Thalia stops at the door of the biology lab. She slips a notebook into my hands. It’s covered with six teenage boys posing like gangsters but dressed like hipsters. A stupid name in blocky letters is sketched across the bottom. I shake my head, trying to push the abomination back at her.
“Ms. York will give you detention if you show up without something to take notes on.”
As if I care about Ms. York, detention, or notes. “Hey, you’ve been nice taking me to class and everything, but I really don’t have any intentions of sticking around.”
Thalia smiles and says, “We’ll see,” before turning on her heel and skip-walking away down the hall.
Several lab tables separate me from the front of the class. Students slip past me and take their seats in pairs behind every bench but the one at the front. Super. A willow of a woman wrapped in a black sweater, two crossed swords stitched in red above the pockets, eyes me behind her thick glasses. Her unflattering and choppy bob does her no favors. I drop the notebook in the trash bin at the back of the class before walking up to her.
“Skylar Cavendish.” At least she doesn’t pretend like she wants to shake hands.
She looks me up and down unabashedly like I’m the experiment. I return the gesture. I could totally take her in a fight or a foot race. To prove this, I cross my arms and push a hip forward. Defiance is one of my specialties.
Her attention diverts from boring holes into my skull. A smile that says ‘I-got-your-number’ spreads across her face. Oh, you think so, do you?
“You’ll be partnered with Rafe McKinnon for the semester.”
A loud thump answers. I turn and see the Mayor of Hottie Town, USA standing behind the nearest bench, his hand rests atop a stack of books. He flushes but forces a smile. Black hair spikes across his forehead, above the bluest of blue eyes I’ve ever seen in my sixteen years. His nose looks like it’s been broken and gives a nice asymmetry to his otherwise symmetrical face.
“Yes, Ms. York.” Mmm, that voice.
I use my best saunter to join him behind the — our! — lab bench. If I were completely out of my pants, this is the point where normally I’d slap his ass and tell him to make me a sandwich. Something in his eyes stops my hand. Oh, Mayor, you’re in for a treat.
A long mind-numbing lecture about bases and acids and boredom follows. Rafe, the future Mr. Cavendish, pushes a notebook under my arm when Ms. York turns to the wipe board. It’s a sensible solid blue. No singers. No bling. I remove one of the pens from my hair, roll my head to make sure the other pen won’t tumble out, and open the notebook to the middle. Rafe tsks me. Quiet, pet. Mommy’s got some anarchy to start.
Instead of taking notes, I doodle across the page. At first, it’s random squiggles and lines. The lines connect up with the squiggles. I take care to hash mark some parts and leave others pristine until I stop doodling and look down to find my own face staring back up at me, eyebrow piercing and all. Who knew I was such a mother-fluffing Van Gogh?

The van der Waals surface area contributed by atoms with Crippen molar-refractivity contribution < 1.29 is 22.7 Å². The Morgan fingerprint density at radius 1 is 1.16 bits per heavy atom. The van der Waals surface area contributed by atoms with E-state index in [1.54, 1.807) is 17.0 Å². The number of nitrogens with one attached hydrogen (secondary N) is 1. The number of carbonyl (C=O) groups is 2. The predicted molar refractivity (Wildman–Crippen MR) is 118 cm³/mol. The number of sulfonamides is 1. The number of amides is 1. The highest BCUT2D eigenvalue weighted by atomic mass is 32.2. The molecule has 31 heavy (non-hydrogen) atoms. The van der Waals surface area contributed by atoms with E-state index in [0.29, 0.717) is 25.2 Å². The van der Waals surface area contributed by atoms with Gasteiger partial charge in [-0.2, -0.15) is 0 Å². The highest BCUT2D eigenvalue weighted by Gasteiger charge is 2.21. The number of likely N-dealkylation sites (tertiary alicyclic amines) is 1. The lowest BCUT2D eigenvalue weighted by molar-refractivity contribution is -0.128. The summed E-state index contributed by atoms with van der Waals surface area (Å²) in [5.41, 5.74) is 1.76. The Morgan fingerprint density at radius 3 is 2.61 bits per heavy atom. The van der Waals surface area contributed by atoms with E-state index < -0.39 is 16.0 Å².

“Ms. Cavendish!” Ms. York’s either been trying to get my attention for some time now, or she needs a throat lozenge. Possibly a handful of them. Awkward.
Ms. York puffs out her flamingo chest, as if that will make her frame more substantial. “I asked you how many parts per million are in this equation, as you’ve been so keen on working the sums.”
Rafe slyly holds up two fingers. And while his slender digits end in actually manicured nails distract me, I don’t know if he’s trying to tell me two, twenty, two hundred, or two thousand.
“I wasn’t working on—”
“Two hundred thousand,” Rafe interrupts. The hottie meter drops him a few thousand points in response.
“I don’t need your help.”
His eyes tell me to shut up. Another major loss at the polls.
“As you’ve so eloquently indicated, Ms. Cavendish,” Ms. York the Stork approaches our bench, “you weren’t paying any attention. I’d think after your scholarly history, you’d look at us as your last chance.”
I don’t care. I don’t care. I don’t care.
“Since I’m in a forgiving mood, I won’t assign you detention for an entire week.” The students behind me let out a collective breath. Note to self: do not drink the water. “But you will report to the Dissection lab after school today.”
A girl two benches back gasps. Her lab partner snaps his eyes to her face. Some meaningful look passes between them. Weirdos. Satisfied, but I’m unsure why, Ms. York returns to the desert-dry lecture.
Dissection is for kids. I dissected a frog in seventh grade. I loudly flip over my self-portrait and start doodling on the next clean sheet.
Rafe whispers, “Hope you brought a chainsaw.”
… to be continued in Part II.
Stay tuned for extra content this week from Audrey. This month we’re posting extra short stories on Halloween. Check out Julie’s answer to this prompt next Monday.
For more amazing photos by Days of K, please visit her Flickr page (http://www.flickr.com/photos/daysofk/). Photograph © Copyright, Days of K 2012. All rights reserved. Used with permission.
Original sculpture by William Wetmore Story 1894.